Artificial intelligence (AI), the technology that has captivated multiple sectors, is being hailed as a tool that will help provide access for all to quality medical care, including through the development and improvement of diagnostics, personalized medical care, the prevention of illnesses and the discovery of new treatments. Within the next five years, the use of AI in medicine is expected to increase tenfold (Perry, 2016).
AI can be defined as the use of coded computer software routines (algorithms) with specific instructions to perform tasks for which a human brain is normally considered necessary. Such software can help people understand and process language, recognize sounds, identify objects and make use of learning patterns to solve problems. Machine learning (ML) is a way of continuously refining an algorithm. The refinement process involves the use of large amounts of data and is done automatically, allowing the algorithm to change with the aim of improving the precision of the artificial intelligence (Zandi, 2019). Put simply, AI enables computers to model intelligent behaviour with minimal human intervention, and has been shown to outperform human beings at specific tasks. In 2017, for instance, it was reported that deep neural networks (a branch of AI) had been used successfully to analyse skin cancer images with greater accuracy than a dermatologist, and to diagnose diabetic retinopathy (DR) from retinal images (The Lancet, 2017).
However, the definition of AI is evolving. As well as the more technical definition given above, AI is also perceived as something resembling human intelligence, aspiring to exceed the capabilities of any of the individual technologies. It is conceived as a technology interaction that gives a machine the ability to fulfil a function that ‘feels’ human. The ability of a machine to perform any task that can be achieved by a human has been termed Artificial General Intelligence (AGI). AGI systems are designed with the human brain as a reference. However, AGI has not yet been achieved; experts recently forecast its emergence by 2060 (Joshi, 2019).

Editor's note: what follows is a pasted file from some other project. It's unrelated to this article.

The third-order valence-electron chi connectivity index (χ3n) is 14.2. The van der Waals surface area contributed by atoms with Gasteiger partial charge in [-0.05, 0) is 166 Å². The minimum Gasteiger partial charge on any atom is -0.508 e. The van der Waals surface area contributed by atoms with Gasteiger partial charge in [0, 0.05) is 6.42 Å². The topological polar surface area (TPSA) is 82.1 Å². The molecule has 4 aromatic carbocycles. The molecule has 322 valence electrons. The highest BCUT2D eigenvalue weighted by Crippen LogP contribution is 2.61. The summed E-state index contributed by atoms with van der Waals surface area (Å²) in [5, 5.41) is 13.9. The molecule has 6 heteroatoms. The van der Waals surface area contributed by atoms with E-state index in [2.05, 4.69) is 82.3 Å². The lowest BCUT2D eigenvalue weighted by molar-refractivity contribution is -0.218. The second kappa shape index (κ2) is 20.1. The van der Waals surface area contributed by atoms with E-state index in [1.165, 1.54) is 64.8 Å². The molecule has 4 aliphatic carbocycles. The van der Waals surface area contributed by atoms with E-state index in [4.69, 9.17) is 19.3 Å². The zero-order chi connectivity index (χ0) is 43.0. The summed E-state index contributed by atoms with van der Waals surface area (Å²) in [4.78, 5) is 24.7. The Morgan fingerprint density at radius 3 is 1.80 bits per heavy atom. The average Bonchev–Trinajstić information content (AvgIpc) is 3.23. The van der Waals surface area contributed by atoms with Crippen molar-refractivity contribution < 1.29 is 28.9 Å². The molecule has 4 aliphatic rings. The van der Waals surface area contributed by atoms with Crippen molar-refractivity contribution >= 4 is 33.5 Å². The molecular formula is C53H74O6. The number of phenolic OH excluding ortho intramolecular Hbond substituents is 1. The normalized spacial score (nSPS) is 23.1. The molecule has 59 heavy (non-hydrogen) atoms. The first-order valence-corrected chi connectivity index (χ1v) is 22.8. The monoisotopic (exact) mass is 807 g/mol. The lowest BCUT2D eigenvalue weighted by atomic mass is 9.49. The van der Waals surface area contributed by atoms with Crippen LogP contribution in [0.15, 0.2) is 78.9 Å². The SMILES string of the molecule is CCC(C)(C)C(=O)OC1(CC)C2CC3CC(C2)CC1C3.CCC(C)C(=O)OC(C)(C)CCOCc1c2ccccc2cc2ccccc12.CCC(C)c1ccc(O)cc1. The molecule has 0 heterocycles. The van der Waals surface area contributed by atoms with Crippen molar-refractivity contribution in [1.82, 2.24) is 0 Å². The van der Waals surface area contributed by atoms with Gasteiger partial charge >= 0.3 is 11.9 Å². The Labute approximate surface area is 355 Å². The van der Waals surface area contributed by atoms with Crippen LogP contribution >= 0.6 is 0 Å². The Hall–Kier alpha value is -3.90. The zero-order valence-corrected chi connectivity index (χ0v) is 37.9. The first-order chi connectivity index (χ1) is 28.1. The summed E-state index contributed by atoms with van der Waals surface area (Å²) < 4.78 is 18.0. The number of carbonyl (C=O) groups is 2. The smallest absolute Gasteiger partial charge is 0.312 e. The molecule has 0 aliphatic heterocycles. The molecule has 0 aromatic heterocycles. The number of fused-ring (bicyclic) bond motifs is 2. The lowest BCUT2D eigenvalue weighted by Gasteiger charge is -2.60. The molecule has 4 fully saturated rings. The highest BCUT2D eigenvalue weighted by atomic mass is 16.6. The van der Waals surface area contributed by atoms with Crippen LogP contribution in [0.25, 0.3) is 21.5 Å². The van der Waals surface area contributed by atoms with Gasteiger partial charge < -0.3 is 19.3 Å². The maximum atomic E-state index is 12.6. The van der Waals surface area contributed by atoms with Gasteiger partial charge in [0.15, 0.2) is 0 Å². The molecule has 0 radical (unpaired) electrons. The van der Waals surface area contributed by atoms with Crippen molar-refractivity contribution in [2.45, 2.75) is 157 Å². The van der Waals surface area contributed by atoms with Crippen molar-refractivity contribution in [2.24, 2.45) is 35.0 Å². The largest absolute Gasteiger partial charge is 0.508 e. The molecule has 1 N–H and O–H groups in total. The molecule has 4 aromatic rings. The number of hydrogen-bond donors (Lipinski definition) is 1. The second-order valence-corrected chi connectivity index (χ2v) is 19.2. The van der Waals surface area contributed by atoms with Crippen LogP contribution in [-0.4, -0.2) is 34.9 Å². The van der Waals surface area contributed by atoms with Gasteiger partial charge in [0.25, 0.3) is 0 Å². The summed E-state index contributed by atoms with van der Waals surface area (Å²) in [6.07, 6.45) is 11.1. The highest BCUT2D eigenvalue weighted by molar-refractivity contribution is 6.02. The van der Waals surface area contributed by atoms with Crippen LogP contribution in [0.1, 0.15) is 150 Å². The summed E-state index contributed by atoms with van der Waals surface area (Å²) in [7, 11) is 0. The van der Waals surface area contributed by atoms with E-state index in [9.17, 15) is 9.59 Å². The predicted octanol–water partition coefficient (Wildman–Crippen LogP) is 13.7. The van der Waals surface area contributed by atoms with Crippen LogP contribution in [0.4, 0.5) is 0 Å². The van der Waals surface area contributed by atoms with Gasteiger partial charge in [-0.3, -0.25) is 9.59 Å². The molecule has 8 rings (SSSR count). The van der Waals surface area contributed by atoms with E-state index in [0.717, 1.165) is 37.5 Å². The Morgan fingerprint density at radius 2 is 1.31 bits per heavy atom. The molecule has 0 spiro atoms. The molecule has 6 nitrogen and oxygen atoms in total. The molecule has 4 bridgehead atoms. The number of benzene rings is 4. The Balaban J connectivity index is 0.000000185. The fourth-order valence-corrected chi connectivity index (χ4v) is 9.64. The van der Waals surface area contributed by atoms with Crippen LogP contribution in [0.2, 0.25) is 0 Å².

The case for examining the potential opportunities and risks of implementing AI systems for healthcare purposes has been given new importance by the outbreak of the COVID-19 virus, which plunged the world into a public health crisis of unprecedented proportions from early 2020. AI systems could help overburdened health administrations to plan and rationalize resources, and to predict new COVID-19 hotspots and transmission trends, as well as provide a critical tool in the search for drug treatments or vaccines. However, as governments around the world scramble to adopt technological solutions (many of which rely on ML systems) to help them contain and mitigate the crisis, questions around the ethics and governance of AI are arising with equal urgency. There are already growing concerns about how the current crisis is going to expand governments’ surveillance capacities, as well as accentuating the power and influence of so-called ‘big tech’ companies. These concerns are particularly acute for developing countries such as India. In such countries, weak public health infrastructure is increasing the appeal of AI-based solutions, even while the normative and regulatory frameworks required to steer AI trajectories are weak and underdeveloped.
This paper describes some of the main opportunities and challenges of using AI in healthcare. It then turns to a case study of the use of AI for healthcare purposes in India, discussing key applications, challenges and risks in this context.